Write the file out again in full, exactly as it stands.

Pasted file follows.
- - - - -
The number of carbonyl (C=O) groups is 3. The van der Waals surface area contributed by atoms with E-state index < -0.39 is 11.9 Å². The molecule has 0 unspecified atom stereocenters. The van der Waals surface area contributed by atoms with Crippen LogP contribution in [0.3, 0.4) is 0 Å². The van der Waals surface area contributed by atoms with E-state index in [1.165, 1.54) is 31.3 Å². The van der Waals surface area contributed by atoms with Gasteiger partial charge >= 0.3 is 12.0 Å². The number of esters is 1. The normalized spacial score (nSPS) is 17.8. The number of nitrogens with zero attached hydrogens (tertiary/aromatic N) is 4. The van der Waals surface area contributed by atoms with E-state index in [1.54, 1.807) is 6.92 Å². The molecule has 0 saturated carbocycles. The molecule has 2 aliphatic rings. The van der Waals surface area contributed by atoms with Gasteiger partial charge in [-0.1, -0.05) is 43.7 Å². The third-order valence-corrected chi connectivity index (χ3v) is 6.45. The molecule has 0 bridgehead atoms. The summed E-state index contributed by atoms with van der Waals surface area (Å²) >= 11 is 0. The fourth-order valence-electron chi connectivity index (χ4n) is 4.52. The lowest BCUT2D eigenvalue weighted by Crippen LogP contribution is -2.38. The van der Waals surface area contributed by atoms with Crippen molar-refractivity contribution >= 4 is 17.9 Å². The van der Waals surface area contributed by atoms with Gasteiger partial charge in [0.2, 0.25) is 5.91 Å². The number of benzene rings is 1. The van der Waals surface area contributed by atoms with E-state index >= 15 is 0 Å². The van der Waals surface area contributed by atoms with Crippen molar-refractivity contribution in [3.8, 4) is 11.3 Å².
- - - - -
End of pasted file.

The number of carbonyl (C=O) groups is 3. The van der Waals surface area contributed by atoms with E-state index < -0.39 is 11.9 Å². The molecule has 0 unspecified atom stereocenters. The van der Waals surface area contributed by atoms with Crippen LogP contribution in [0.3, 0.4) is 0 Å². The van der Waals surface area contributed by atoms with E-state index in [1.165, 1.54) is 31.3 Å². The van der Waals surface area contributed by atoms with Gasteiger partial charge >= 0.3 is 12.0 Å². The number of esters is 1. The normalized spacial score (nSPS) is 17.8. The number of nitrogens with zero attached hydrogens (tertiary/aromatic N) is 4. The van der Waals surface area contributed by atoms with E-state index in [1.54, 1.807) is 6.92 Å². The molecule has 0 saturated carbocycles. The molecule has 2 aliphatic rings. The van der Waals surface area contributed by atoms with Gasteiger partial charge in [-0.1, -0.05) is 43.7 Å². The third-order valence-corrected chi connectivity index (χ3v) is 6.45. The molecule has 0 bridgehead atoms. The summed E-state index contributed by atoms with van der Waals surface area (Å²) >= 11 is 0. The fourth-order valence-electron chi connectivity index (χ4n) is 4.52. The lowest BCUT2D eigenvalue weighted by Crippen LogP contribution is -2.38. The van der Waals surface area contributed by atoms with Crippen molar-refractivity contribution >= 4 is 17.9 Å². The van der Waals surface area contributed by atoms with Gasteiger partial charge in [0.2, 0.25) is 5.91 Å². The number of benzene rings is 1. The van der Waals surface area contributed by atoms with E-state index >= 15 is 0 Å². The van der Waals surface area contributed by atoms with Crippen molar-refractivity contribution in [3.8, 4) is 11.3 Å².